<%-- Page Title--%> Book Review <%-- End Page Title--%>
<%-- Volume Number --%> Vol 1 Num 142 <%-- End Volume Number --%>
February 21 2004
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Columnists often face the temptation of bringing out a book of all their writings in newspapers or magazines. Few actually go through with it, perhaps due to financial constraints or because they are too busy writing their columns. It is therefore a rare pleasure to get hold of a compilation of articles written by seasoned journalists writing about the pressing issues of a certain time frame. What makes Nadeem Qadir's 'In Fool's Paradise?' an interesting read is that the articles in the book document the crucial events political and social between 1993 and 1996.
This timeframe encompasses the rule of both the BNP and Awami League. Qadir analyses the activities of the two parties with equal zeal, both when they were in government as well as when they were in the opposition.
Ironically, after going through the book one gets the distinct feeling of deja- vu as one realises that little has changed in the political scenario. The same political squabbling and political sincerity and the same apathy towards real development that Qadir cleverly comments on are almost identical to those of the present time.
Most of the articles were previously published in The Daily Star under the same title as the book- 'In Fool's Paradise?' which hints at the satirical flavour of the column.
Being the youngest columnist of the newspaper at the time, the writing contains the idealism and honesty typical of youth. Qadir is definitely political yet refuses to politicize any issue. He is equally critical of the AL as he is of the BNP without being overly critical. There is in fact a certain carefulness in the way he criticises, softening the blow with legitimate commendations and practical solutions.
This perhaps reflects the kind of person Qadir is an eternal optimist who shuns the idea of painting a morbid picture of Bangladesh while at the same time admitting its frailties.
Some of the accounts are of a personal nature and allude to his inner turmoil of losing a father at an early age. Son of Lieutenant Colonel Muhammad Abdul Qadir who was killed by the Pak army in '71, Nadeem Qadir is an ardent patriot who continues to hold the torch for his father. The book is dedicated to his late mother Hasna Hena Qadir, whom Nadeem attributes all his successes and good fortune. He acknowledges the contribution of his mother in bringing up her children by herself in difficult circumstances and instilling in them the patriotic values of her husband.
While politics make up the bulk of these articles, some of them deal with social issues relevant to general readers the issue of paying respect to the martyrs of Independence, what our national dress should be, the woes of Dhaka's traffic situation (very relevant today), the use of Bangla language in everyday life and so on.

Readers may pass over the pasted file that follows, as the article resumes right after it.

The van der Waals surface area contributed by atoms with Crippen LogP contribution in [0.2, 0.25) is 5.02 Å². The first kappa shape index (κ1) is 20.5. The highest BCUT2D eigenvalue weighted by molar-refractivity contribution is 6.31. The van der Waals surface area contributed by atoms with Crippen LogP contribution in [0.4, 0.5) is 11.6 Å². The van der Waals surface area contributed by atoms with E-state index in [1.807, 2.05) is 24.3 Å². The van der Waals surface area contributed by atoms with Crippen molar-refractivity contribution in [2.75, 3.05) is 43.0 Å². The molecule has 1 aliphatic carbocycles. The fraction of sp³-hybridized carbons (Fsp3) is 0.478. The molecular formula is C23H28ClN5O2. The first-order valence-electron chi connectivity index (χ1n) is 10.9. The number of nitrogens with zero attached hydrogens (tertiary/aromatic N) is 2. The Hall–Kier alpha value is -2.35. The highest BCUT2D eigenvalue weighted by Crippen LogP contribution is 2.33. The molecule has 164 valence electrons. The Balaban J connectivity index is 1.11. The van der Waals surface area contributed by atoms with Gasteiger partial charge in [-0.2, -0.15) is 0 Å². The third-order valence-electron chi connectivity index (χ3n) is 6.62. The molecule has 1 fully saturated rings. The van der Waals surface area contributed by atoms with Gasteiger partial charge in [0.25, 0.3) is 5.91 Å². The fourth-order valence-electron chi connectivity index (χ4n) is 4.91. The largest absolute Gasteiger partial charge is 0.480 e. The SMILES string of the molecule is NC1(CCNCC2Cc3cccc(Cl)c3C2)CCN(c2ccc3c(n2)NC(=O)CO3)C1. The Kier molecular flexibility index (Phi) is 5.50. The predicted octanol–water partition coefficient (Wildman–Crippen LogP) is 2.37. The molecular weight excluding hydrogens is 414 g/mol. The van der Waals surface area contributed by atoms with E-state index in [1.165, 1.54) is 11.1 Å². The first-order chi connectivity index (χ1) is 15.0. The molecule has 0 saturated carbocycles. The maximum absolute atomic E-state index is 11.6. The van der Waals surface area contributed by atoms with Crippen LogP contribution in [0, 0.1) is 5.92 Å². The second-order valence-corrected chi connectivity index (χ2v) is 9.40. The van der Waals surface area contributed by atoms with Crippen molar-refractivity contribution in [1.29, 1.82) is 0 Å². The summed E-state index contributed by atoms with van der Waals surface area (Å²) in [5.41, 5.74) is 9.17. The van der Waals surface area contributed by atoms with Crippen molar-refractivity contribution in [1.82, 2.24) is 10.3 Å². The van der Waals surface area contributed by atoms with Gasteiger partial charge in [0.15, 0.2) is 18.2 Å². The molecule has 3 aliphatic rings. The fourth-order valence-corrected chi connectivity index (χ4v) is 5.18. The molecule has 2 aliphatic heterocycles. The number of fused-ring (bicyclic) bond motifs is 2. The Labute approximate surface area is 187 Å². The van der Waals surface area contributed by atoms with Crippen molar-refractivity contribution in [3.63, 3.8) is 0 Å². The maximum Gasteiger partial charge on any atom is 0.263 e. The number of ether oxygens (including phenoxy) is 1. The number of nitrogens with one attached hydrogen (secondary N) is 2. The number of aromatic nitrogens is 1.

A few offbeat articles reveal a quirky side of the author. 'All about the letter 'P' is a satire on all the newsworthy words that begin with the letter 'P' and that relate to a 'prosperous' and 'peaceful' Bangladesh. 'The value of Spine' is another little snippet of philosophy.
But it is the analytical pieces on particular issues that warrant a serious look at the book. The approach is diligently journalistic, quoting the facts and raising questions in a matter-of-fact way.
Qadir's journalistic portfolio is certainly impressive enough to justify such a book. Now a Special Correspondent for the Paris-based Agence France Presse (AFP) and Research Associate for Reader'' Digest magazine, Qadir has been in the profession from a very young age with stints at various print media. He has also been a guest presenter at Ekushey Television and now for Ntv. As far as academic laurels go, Qadir has plenty of those too. He is for example, the second Bangladeshi journalist to receive the UN Correspondents' Associations' Dag Hammarskjold Memorial Scholarship.
The foreword by noted journalist Afsan Chowdhury and notes from The Daily Star's editor and publisher Mahfuz Anam as well as editor-in chief of Holiday Enayetullah Khan, gives an insight into Qadir's vast experience in journalism as well as a glimpse of the media environment where he made his debut.
If any criticism is to be made of the book, the primary one would be the absence of good editing which would have enriched the writing a bit more. Qadir admits to this and simply says"Well the person who would have edited it was not there" namely his mother.
'In Fools Paradise?' however, is quite unique in that it exposes the author as being a natural in journalistic reportage and yet with a touch of passion that makes what he writes quite endearing.
Reviewed by Aasha Mehreen Aamin